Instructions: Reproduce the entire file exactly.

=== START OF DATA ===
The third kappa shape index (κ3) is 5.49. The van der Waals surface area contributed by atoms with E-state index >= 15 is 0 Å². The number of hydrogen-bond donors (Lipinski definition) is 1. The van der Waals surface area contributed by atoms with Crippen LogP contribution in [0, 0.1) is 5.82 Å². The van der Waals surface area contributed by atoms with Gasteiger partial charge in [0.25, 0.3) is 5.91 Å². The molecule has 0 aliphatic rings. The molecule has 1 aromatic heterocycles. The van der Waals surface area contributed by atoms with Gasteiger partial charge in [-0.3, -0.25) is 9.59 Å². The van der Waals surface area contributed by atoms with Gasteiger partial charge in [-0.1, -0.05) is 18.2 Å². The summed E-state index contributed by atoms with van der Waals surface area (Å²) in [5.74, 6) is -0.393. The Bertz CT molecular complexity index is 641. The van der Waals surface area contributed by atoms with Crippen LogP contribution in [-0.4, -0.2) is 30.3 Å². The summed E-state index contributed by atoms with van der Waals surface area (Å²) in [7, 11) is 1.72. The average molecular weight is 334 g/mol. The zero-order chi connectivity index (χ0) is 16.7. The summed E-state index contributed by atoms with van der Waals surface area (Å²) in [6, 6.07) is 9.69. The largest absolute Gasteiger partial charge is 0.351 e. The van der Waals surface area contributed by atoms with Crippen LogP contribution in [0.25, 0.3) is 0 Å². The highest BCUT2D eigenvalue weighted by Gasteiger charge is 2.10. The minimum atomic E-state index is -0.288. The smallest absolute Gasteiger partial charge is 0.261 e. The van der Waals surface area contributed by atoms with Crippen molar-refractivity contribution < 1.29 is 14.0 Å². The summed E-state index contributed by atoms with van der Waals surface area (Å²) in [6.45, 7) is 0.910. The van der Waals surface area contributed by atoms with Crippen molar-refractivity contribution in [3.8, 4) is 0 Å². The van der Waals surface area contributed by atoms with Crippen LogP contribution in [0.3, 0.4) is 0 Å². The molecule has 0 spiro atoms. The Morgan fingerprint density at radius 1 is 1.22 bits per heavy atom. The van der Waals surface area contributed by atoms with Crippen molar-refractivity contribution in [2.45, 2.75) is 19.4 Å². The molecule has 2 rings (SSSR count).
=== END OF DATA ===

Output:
The third kappa shape index (κ3) is 5.49. The van der Waals surface area contributed by atoms with E-state index >= 15 is 0 Å². The number of hydrogen-bond donors (Lipinski definition) is 1. The van der Waals surface area contributed by atoms with Crippen LogP contribution in [0, 0.1) is 5.82 Å². The van der Waals surface area contributed by atoms with Gasteiger partial charge in [0.25, 0.3) is 5.91 Å². The molecule has 0 aliphatic rings. The molecule has 1 aromatic heterocycles. The van der Waals surface area contributed by atoms with Gasteiger partial charge in [-0.3, -0.25) is 9.59 Å². The van der Waals surface area contributed by atoms with Gasteiger partial charge in [-0.1, -0.05) is 18.2 Å². The summed E-state index contributed by atoms with van der Waals surface area (Å²) in [5.74, 6) is -0.393. The Bertz CT molecular complexity index is 641. The van der Waals surface area contributed by atoms with Crippen LogP contribution in [-0.4, -0.2) is 30.3 Å². The summed E-state index contributed by atoms with van der Waals surface area (Å²) in [7, 11) is 1.72. The average molecular weight is 334 g/mol. The zero-order chi connectivity index (χ0) is 16.7. The summed E-state index contributed by atoms with van der Waals surface area (Å²) in [6, 6.07) is 9.69. The largest absolute Gasteiger partial charge is 0.351 e. The van der Waals surface area contributed by atoms with Crippen LogP contribution in [0.25, 0.3) is 0 Å². The highest BCUT2D eigenvalue weighted by Gasteiger charge is 2.10. The minimum atomic E-state index is -0.288. The smallest absolute Gasteiger partial charge is 0.261 e. The van der Waals surface area contributed by atoms with Crippen molar-refractivity contribution < 1.29 is 14.0 Å². The summed E-state index contributed by atoms with van der Waals surface area (Å²) in [6.45, 7) is 0.910. The van der Waals surface area contributed by atoms with Crippen molar-refractivity contribution in [3.8, 4) is 0 Å². The van der Waals surface area contributed by atoms with Crippen LogP contribution in [0.3, 0.4) is 0 Å². The molecule has 0 spiro atoms. The Morgan fingerprint density at radius 1 is 1.22 bits per heavy atom. The van der Waals surface area contributed by atoms with Crippen molar-refractivity contribution in [2.45, 2.75) is 19.4 Å². The molecule has 2 rings (SSSR count).